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« Tom Hayden on democracy and social change | Main | To Loose the Chains of Injustice »


By Peter Herbert
December 20, 2012

It was gratifying to see Jon Stewart visit the topic of logic on last Thursday’s Daily Show. I would have blogged about it sooner if I could have. Logic is a topic we too often ignore in this country; yet a little attention to it could enormously improve our public political discourse.

The context of Stewart’s foray into logic was as follows. Republican Senator Lindsey Graham gave a common conservative argument against gay marriage, that it would open the door to three-person marriage, person-animal marriage, and things like that. Stewart accused Graham of committing the slippery slope fallacy (a common reasoning error). Graham’s friends countered that his argument was an argumentum reductio ad absurdum, a valid argument form highly respected in mathematics and philosophy. Despite all that impressive Latin, Stewart won this round of amateur logic hour, not only in the eyes of his audience, but really.

Graham’s friends are right that his argument can be put in reductio ad absurdum form. As impressive as that sounds, it’s not. Although many great, important arguments take that form, so can any number of stupid, unsound arguments. The problem with Graham’s argument is not its form but its content. It absolutely depends on the claim that

If we should allow gay marriage, then we should allow three-person marriage, person-animal marriage, etc.
It is this claim that Stewart accuses of the slippery slope fallacy, and he makes a fair case for that. Not as good as could be made; but not bad. He points out that some people are born so that their equal right to true happiness depends on their ability to gay marry; but no one is born so that his equal right to true happiness depends on his ability to three-person marry or person-animal marry.

The slippery slope fallacy occurs when someone argues that some apparently acceptable claim or policy must lead inexorably towards some unacceptable one, when it is not true that it must. A classic example is the NRA favorite: if we restrict private possession of semi-automatic military weapons with thirty-round clips, then next the government will take away our ordinary hunting rifles and shotguns, and the right to bear arms will disappear altogether. The false idea behind this is that there is no principled way to justify restricting private possession of any guns without banning private possession of all guns. Of course there is. We already do it. You can’t buy an ICBM but you can buy a Beretta 9mm pistol. We can draw the line anywhere we like. For instance, we can draw it where Senator Diane Feinstein has always proposed, requiring background checks for all gun sales and banning semi-automatic long-arms with folding stocks and magazines that hold more than ten rounds. I would go farther than that; but Feinstein’s view represents a principled compromise that proves the NRA’s favorite argument is a slippery slope fallacy.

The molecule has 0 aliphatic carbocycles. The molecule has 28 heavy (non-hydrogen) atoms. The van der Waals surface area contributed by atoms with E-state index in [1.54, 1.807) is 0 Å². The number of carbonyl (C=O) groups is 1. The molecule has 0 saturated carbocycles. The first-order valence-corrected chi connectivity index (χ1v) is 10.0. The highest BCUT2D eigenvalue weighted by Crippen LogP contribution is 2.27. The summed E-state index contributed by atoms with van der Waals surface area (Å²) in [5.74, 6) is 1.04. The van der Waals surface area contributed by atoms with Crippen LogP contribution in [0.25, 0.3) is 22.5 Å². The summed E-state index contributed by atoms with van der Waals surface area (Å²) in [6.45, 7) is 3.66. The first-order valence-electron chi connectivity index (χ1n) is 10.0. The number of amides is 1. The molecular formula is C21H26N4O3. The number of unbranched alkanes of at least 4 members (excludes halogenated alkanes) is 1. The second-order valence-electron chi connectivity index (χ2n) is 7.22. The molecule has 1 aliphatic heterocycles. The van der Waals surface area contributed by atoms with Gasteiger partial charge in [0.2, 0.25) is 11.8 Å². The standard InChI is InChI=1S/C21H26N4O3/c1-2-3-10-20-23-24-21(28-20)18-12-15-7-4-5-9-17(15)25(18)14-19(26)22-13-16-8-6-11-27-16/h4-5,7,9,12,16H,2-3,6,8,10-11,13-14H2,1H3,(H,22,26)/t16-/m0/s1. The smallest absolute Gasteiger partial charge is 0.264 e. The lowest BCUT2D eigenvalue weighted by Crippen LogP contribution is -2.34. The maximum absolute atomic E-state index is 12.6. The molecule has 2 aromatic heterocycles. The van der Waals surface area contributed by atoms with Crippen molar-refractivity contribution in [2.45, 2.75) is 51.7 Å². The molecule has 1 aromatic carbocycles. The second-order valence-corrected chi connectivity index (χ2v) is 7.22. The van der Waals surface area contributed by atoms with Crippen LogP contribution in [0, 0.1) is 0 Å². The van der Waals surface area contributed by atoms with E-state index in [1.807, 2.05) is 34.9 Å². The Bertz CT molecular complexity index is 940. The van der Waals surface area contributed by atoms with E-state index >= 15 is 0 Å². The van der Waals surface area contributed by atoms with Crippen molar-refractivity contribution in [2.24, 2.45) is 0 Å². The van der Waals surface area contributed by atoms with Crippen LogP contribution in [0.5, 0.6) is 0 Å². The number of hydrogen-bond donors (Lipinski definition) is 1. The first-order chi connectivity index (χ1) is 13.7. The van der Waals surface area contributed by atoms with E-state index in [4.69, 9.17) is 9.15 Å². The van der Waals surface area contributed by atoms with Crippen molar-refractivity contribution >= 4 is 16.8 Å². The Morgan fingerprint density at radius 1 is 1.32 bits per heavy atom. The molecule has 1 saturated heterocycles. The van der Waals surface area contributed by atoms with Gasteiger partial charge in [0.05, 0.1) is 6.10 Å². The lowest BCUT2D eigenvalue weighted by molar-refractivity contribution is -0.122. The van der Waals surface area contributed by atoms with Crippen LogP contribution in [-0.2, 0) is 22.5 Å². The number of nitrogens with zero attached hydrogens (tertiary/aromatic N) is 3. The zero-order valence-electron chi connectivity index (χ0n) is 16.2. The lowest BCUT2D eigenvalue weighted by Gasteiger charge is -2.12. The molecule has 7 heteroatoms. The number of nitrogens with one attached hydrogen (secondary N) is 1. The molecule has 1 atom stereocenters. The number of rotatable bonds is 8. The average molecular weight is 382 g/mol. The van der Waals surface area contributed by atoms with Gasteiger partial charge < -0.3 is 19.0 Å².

(Incidentally, If we had kept Feinstein’s assault rifle ban, which George W. Bush allowed to expire in 2004, at the NRA’s insistence, and Presidential Candidate Barach Obama promised in 2008 to reinstate if he became president, bud didn’t, then apparently there would have been fewer dead elementary school children in Newtown, CT on Friday. Also, it seems worth mentioning that eight children die from gun violence every day in America. What was special about Friday was only that we got two and one-half days worth of children shot dead in just a few minutes.)

Although Jon Stewart deserves a higher grade in introductory logic than Lindsey Graham, his case that Graham commits the slippery slope fallacy can be improved upon. I doubt that anyone’s true happiness depends on his ability to three-person marry or person-animal marry; but I do not know that for certain. What I can say for certain is that animals cannot give informed consent to marry. That is a principled difference that stops the second part of Graham’s slippery slope. It may also stop the first. I doubt that all parties can be said to frequently give full consent to polygamous marriages. Even if all parties do sometimes give full consent in polygamous marriages, they claim an unequal right. The claim now before us is that same-sex couples deserve an equal right to marry with opposite-sex couples. That claim is more equal, since it involves couples in every case, than the claims of polygamists. Whether it is ultimately a strong claim depends on the case against polygamy, not the case against same-sex marriage.

Returning for a moment to the NRA and the gun lobby, I cannot be the only one who has noticed that some of them go out of their way to try to redefine what is a hunting weapon. Although there are still successful hunters who use bows and arrows or Kentucky long rifles, the NRA faithful go out hunting with modified handguns and assault weapons, for the sole purpose of proving that those are hunting weapons because they can hunt with them. Of course those weapons work for hunting. When I was in the Army I saw deer and wild cows hit, and turned inside out, by 120mm sabot rounds shot from the main guns of M1 Abram tanks, and then vultures shot off of the deer or cow carcasses with the tanks’ 240 coaxial machine guns . That you can kill animals with a weapon is not proof that it is a hunting weapon. I wonder if those same NRA folks who go out to kill deer with handguns and assault rifles will now start taking multiple wives, or marrying animals, in order to defend Graham’s stupid slippery-slope argument against gay marriage.

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The blog post previous to it is titled "Tom Hayden on democracy and social change"

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